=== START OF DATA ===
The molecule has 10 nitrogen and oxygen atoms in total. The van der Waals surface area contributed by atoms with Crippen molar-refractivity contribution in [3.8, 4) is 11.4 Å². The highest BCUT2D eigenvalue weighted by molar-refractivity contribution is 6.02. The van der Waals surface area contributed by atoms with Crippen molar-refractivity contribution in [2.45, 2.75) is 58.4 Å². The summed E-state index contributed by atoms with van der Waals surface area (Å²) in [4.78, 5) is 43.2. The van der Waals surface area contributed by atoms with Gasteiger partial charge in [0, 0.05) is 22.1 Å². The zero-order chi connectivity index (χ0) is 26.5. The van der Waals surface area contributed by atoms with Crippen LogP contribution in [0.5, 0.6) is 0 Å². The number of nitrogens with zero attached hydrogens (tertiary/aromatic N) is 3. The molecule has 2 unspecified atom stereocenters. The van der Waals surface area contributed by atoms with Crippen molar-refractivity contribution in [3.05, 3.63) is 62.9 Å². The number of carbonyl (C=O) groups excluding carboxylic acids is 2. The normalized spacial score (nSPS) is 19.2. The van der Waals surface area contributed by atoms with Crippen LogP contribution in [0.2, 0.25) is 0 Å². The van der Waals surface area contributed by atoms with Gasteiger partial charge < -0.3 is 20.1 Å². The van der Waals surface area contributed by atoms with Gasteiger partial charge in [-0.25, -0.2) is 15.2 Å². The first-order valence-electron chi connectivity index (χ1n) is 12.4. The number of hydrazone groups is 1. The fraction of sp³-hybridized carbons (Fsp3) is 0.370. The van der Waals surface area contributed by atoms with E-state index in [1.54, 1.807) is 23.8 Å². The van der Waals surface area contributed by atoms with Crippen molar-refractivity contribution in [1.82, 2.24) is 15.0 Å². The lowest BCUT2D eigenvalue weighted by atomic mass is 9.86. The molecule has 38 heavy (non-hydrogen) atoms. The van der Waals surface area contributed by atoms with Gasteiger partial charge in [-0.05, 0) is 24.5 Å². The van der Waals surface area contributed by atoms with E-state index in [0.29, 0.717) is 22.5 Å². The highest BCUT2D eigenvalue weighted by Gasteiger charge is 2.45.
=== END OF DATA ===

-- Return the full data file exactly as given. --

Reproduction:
The molecule has 10 nitrogen and oxygen atoms in total. The van der Waals surface area contributed by atoms with Crippen molar-refractivity contribution in [3.8, 4) is 11.4 Å². The highest BCUT2D eigenvalue weighted by molar-refractivity contribution is 6.02. The van der Waals surface area contributed by atoms with Crippen molar-refractivity contribution in [2.45, 2.75) is 58.4 Å². The summed E-state index contributed by atoms with van der Waals surface area (Å²) in [4.78, 5) is 43.2. The van der Waals surface area contributed by atoms with Gasteiger partial charge in [0, 0.05) is 22.1 Å². The zero-order chi connectivity index (χ0) is 26.5. The van der Waals surface area contributed by atoms with Crippen LogP contribution in [0.5, 0.6) is 0 Å². The number of nitrogens with zero attached hydrogens (tertiary/aromatic N) is 3. The molecule has 2 unspecified atom stereocenters. The van der Waals surface area contributed by atoms with Crippen molar-refractivity contribution in [3.05, 3.63) is 62.9 Å². The number of carbonyl (C=O) groups excluding carboxylic acids is 2. The normalized spacial score (nSPS) is 19.2. The van der Waals surface area contributed by atoms with Crippen LogP contribution in [0.2, 0.25) is 0 Å². The van der Waals surface area contributed by atoms with Gasteiger partial charge < -0.3 is 20.1 Å². The van der Waals surface area contributed by atoms with Gasteiger partial charge in [-0.25, -0.2) is 15.2 Å². The first-order valence-electron chi connectivity index (χ1n) is 12.4. The number of hydrazone groups is 1. The fraction of sp³-hybridized carbons (Fsp3) is 0.370. The van der Waals surface area contributed by atoms with E-state index in [1.54, 1.807) is 23.8 Å². The van der Waals surface area contributed by atoms with Crippen molar-refractivity contribution in [1.82, 2.24) is 15.0 Å². The lowest BCUT2D eigenvalue weighted by atomic mass is 9.86. The molecule has 38 heavy (non-hydrogen) atoms. The van der Waals surface area contributed by atoms with Gasteiger partial charge in [-0.05, 0) is 24.5 Å². The van der Waals surface area contributed by atoms with E-state index in [0.29, 0.717) is 22.5 Å². The highest BCUT2D eigenvalue weighted by Gasteiger charge is 2.45.